Hope Solo to object to U.S. Soccer equal pay deal
U.S. women’s national team head coach Jill Ellis has made it clear she won’t support equal pay for U.S. men’s national team players, but that stance has drawn a sharp reaction from the U.S. Soccer Federation.
Ellis, who won a bronze medal with the U.S. at the London Olympics, last December made it clear she would not support the deal the federation approved to equalize pay between the men’s and women’s teams in the 2018 Concacaf Women’s Championship in Trinidad and Tobago.
Last week Ellis said she would continue to pursue legal action against U.S. Soccer for supporting the deal, which would see the U.S. pay $1,000 per month to each of the 24-member national teams who compete at the championship. And on Saturday Ellis said she would support equal pay by the men’s national team players, not just the U.S. Soccer men’s national team players.
“I did not agree to it and I’m not on board with it, but I respect what the federation put together,” Ellis told reporters at a women’s soccer camp in San Jose, Calif. “That’s what they had to do to get the deal done. I wasn’t consulted on that, and I’m not on board with it, but I respect what they did.”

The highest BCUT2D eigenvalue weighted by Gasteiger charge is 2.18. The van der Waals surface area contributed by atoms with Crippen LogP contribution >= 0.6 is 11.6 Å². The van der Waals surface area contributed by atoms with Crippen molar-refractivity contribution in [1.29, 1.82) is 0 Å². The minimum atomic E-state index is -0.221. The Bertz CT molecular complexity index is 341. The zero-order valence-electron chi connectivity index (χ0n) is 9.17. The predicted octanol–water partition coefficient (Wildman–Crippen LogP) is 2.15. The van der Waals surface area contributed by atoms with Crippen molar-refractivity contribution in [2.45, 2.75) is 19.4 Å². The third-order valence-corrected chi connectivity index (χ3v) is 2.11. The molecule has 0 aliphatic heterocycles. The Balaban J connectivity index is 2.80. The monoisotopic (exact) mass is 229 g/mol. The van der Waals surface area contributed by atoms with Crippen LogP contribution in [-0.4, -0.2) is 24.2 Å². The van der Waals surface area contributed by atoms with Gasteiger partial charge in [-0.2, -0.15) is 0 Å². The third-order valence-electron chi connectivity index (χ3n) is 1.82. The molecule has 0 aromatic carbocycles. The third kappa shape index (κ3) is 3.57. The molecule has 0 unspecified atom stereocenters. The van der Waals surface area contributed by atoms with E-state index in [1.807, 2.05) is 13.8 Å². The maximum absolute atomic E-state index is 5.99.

U.S. Soccer President Sunil Gulati said no final decisions have been made about what could happen to Ellis and U.S. women’s senior manager Hope Solo for violating the federation’s anti-discrimination policy.
“I take the issue very seriously when it comes to discrimination in our society,” Gulati said at a news conference. “Let me be clear: Discrimination will not and cannot be tolerated by the U.S. Soccer Federation. We have strict anti-discrimination policies that are consistently enforced by the federation and we hold both women and men to those standards.”
U.S. Soccer and Ellis are in contact with the Equal Employment Opportunity Commission, which is investigating the Equal Pay Act complaint filed by Solo, 24, who has played 20 international matches for the Americans while earning $200,000 from U.S. Soccer during her career.
“This is a civil rights case that has been brought forth by Hope Solo, a U.S. women’s national